Unless you’re a fan of sporting management games it’s notoriously difficult to see the appeal – instead of a game simulating a sport, a game simulating the management of a sport?! But the satisfaction of building a winning team from a standing start, of rotating the squad and tweaking tactics, of signing players who become stars – these factors underpin the popularity of the genre. So how about you combine this with that other most obsessive-compulsive of genres, the MMO? In Guild Manager you don’t play an MMO, you play someone managing a guild within an MMO. Recruit new players, train them to improve their skills, organise raids, draw up a complicated system of rules for everyone to abide by.
History Mystery 1887
Our hero cannot remember his name or where he is from. He cannot remember anything past last Tuesday. But he found himself in a detective agency in Victorian London and has been working for a skilled detective who bears a striking resemblance to someone we couldn’t actually afford the rights to, but it’s obviously based upon that person who we can’t name for legal and financial reasons. Going between locations, our bewildered hero must attempt to gather clues, not just about the cases but his own past.
Eventually he discovers his true identity – a Spartan warrior sent forward to Victorian London to chase a Persian magician who is attempting to steal military technology from 1887 and then take it back to his own time to change history and help his people conquer Greece. It’s a little like Terminator, only with Persians and Spartans and its set in Victorian London with a very familiar detective in it. Also amnesia. The game itself is a free roaming affair in a gloomy, gothic London with mystery around every corner. Our hero must use both his wits to solve crimes and gather evidence and his regained Spartan skills to wipe the floor with enemies.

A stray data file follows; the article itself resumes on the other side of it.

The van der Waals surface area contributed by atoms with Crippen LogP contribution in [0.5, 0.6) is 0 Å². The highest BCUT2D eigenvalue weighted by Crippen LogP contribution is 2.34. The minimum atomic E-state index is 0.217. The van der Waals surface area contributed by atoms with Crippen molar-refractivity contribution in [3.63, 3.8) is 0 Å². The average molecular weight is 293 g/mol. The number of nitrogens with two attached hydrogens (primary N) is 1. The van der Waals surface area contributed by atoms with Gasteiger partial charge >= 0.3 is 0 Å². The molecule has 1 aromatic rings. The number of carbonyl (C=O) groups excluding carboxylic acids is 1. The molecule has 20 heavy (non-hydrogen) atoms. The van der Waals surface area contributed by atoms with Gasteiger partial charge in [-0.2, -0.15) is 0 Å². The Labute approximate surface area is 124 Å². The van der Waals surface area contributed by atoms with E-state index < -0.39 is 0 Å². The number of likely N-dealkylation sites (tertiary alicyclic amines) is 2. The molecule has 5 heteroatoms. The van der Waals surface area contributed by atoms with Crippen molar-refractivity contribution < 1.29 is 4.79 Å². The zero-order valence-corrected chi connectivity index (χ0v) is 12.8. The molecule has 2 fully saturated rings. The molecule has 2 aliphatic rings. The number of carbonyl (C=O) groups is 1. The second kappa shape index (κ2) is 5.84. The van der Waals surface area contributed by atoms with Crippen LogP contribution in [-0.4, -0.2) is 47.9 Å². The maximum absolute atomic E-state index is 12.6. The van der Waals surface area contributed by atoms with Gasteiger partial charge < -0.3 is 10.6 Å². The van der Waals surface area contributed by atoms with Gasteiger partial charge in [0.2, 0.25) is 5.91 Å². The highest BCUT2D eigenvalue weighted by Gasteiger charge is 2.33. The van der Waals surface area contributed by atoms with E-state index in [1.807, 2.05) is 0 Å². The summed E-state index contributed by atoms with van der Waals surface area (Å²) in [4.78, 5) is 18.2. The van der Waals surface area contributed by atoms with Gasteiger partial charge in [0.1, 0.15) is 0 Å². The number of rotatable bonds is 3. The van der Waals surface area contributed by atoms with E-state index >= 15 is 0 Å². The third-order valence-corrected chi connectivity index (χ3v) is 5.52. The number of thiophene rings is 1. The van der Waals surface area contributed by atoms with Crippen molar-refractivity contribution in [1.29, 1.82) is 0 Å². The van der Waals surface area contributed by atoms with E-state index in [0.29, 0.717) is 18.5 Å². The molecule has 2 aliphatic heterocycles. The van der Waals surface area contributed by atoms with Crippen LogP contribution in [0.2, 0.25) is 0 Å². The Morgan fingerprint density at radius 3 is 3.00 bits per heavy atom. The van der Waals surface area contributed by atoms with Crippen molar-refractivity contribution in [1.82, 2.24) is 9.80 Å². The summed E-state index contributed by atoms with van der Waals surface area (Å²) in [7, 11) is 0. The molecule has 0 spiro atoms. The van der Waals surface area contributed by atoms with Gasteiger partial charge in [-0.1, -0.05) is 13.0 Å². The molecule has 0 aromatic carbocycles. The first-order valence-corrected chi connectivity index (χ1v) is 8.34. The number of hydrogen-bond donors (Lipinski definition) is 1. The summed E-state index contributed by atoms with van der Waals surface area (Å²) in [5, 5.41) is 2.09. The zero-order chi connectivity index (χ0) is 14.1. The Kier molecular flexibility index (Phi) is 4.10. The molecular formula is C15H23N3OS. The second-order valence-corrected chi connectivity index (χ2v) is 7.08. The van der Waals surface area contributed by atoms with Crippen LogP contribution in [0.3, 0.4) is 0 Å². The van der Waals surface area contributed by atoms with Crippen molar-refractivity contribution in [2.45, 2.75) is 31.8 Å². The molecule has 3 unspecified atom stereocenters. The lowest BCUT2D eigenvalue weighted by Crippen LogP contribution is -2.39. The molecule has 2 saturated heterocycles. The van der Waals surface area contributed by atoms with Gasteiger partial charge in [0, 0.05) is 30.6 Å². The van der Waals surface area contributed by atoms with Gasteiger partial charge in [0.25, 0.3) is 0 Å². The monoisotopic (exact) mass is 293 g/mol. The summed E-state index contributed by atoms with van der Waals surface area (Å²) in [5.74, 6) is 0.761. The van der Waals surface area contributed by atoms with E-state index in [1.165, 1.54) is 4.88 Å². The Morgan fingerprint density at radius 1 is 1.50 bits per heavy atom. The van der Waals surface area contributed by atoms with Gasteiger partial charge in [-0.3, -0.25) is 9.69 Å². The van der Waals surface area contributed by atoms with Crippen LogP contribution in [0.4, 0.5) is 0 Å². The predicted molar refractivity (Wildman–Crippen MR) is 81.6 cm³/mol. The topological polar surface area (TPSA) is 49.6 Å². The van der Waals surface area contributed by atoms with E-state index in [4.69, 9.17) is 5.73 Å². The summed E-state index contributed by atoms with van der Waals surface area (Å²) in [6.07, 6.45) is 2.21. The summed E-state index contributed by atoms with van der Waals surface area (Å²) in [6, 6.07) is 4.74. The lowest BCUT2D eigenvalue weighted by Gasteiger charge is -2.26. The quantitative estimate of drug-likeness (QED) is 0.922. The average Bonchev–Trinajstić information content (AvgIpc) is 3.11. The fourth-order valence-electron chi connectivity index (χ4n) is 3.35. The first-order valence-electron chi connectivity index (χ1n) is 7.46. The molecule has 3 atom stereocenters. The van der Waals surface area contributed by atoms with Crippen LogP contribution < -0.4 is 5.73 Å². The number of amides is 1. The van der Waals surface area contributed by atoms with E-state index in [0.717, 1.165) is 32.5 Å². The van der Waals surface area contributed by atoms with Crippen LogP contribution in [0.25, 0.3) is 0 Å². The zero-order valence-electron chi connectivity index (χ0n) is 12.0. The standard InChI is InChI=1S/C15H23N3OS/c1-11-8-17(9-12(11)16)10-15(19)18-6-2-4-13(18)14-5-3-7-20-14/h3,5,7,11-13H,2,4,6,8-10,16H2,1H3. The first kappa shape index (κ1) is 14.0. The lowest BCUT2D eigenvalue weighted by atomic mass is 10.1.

War of Words: No Surrender
Who would win in a fight between the works of TS Eliot and Thomas Wolfe? War of Words: No Surrender investigates this theoretical question by allowing players to pick between a group of literary giants and then pitting them against each other in a weird, metaphysical conflict. They don’t fight each other exactly, but their creations do battle in a turn based strategy setting. Obviously that famous writer who wrote about the demons and 100-foot high robots has a major advantage over most of the others, you know the one I mean? Tennessee Williams right? Who can’t go home now Wolfe, who can’t go home now?!
A real time strategy game where you don’t fight robots, aliens or House Harkonnen. Instead, our oldest enemy – illness! Taking command of a detachment of white blood cells, you are tasked with defending your character’s body against incursions from all kinds of malevolent microbes. Develop immunities through research and experience, devise better responses to infections, fight the good fight. When you click on a white blood cell it goes “Standing by” or “Commander?” and then you order it to attack a microbe and it goes “Affirmative, engaging target” or “I eat pathogens for breakfast”. I’d like it to have the voice of Bruce Campbell. The bacteria could have a charismatic, bald leader who sends cryptic yet threatening messages. This thing writes itself.